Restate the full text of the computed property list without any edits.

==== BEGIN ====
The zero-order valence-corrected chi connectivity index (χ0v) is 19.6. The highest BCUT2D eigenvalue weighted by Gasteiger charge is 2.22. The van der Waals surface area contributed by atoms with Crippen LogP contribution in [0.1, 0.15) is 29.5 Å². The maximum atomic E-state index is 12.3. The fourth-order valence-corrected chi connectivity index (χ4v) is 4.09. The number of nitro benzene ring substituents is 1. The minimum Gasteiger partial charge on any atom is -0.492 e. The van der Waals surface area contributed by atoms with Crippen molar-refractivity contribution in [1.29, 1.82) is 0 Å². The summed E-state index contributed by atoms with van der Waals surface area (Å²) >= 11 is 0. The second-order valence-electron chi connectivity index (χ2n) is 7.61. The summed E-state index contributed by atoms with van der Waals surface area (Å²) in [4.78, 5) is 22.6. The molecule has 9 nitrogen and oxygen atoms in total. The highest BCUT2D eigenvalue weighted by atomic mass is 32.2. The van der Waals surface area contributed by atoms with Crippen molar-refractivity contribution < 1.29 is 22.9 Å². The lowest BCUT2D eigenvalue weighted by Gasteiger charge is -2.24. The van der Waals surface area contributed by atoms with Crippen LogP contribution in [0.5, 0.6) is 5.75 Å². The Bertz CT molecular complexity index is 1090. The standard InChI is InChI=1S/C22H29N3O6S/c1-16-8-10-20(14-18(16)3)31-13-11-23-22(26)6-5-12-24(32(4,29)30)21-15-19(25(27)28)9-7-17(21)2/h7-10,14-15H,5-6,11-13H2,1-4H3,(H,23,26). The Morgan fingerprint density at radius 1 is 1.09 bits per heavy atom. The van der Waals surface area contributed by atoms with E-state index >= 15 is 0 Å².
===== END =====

The zero-order valence-corrected chi connectivity index (χ0v) is 19.6. The highest BCUT2D eigenvalue weighted by Gasteiger charge is 2.22. The van der Waals surface area contributed by atoms with Crippen LogP contribution in [0.1, 0.15) is 29.5 Å². The maximum atomic E-state index is 12.3. The fourth-order valence-corrected chi connectivity index (χ4v) is 4.09. The number of nitro benzene ring substituents is 1. The minimum Gasteiger partial charge on any atom is -0.492 e. The van der Waals surface area contributed by atoms with Crippen molar-refractivity contribution in [1.29, 1.82) is 0 Å². The summed E-state index contributed by atoms with van der Waals surface area (Å²) >= 11 is 0. The second-order valence-electron chi connectivity index (χ2n) is 7.61. The summed E-state index contributed by atoms with van der Waals surface area (Å²) in [4.78, 5) is 22.6. The molecule has 9 nitrogen and oxygen atoms in total. The highest BCUT2D eigenvalue weighted by atomic mass is 32.2. The van der Waals surface area contributed by atoms with Crippen molar-refractivity contribution < 1.29 is 22.9 Å². The lowest BCUT2D eigenvalue weighted by Gasteiger charge is -2.24. The van der Waals surface area contributed by atoms with Crippen LogP contribution in [0.5, 0.6) is 5.75 Å². The Bertz CT molecular complexity index is 1090. The standard InChI is InChI=1S/C22H29N3O6S/c1-16-8-10-20(14-18(16)3)31-13-11-23-22(26)6-5-12-24(32(4,29)30)21-15-19(25(27)28)9-7-17(21)2/h7-10,14-15H,5-6,11-13H2,1-4H3,(H,23,26). The Morgan fingerprint density at radius 1 is 1.09 bits per heavy atom. The van der Waals surface area contributed by atoms with E-state index >= 15 is 0 Å².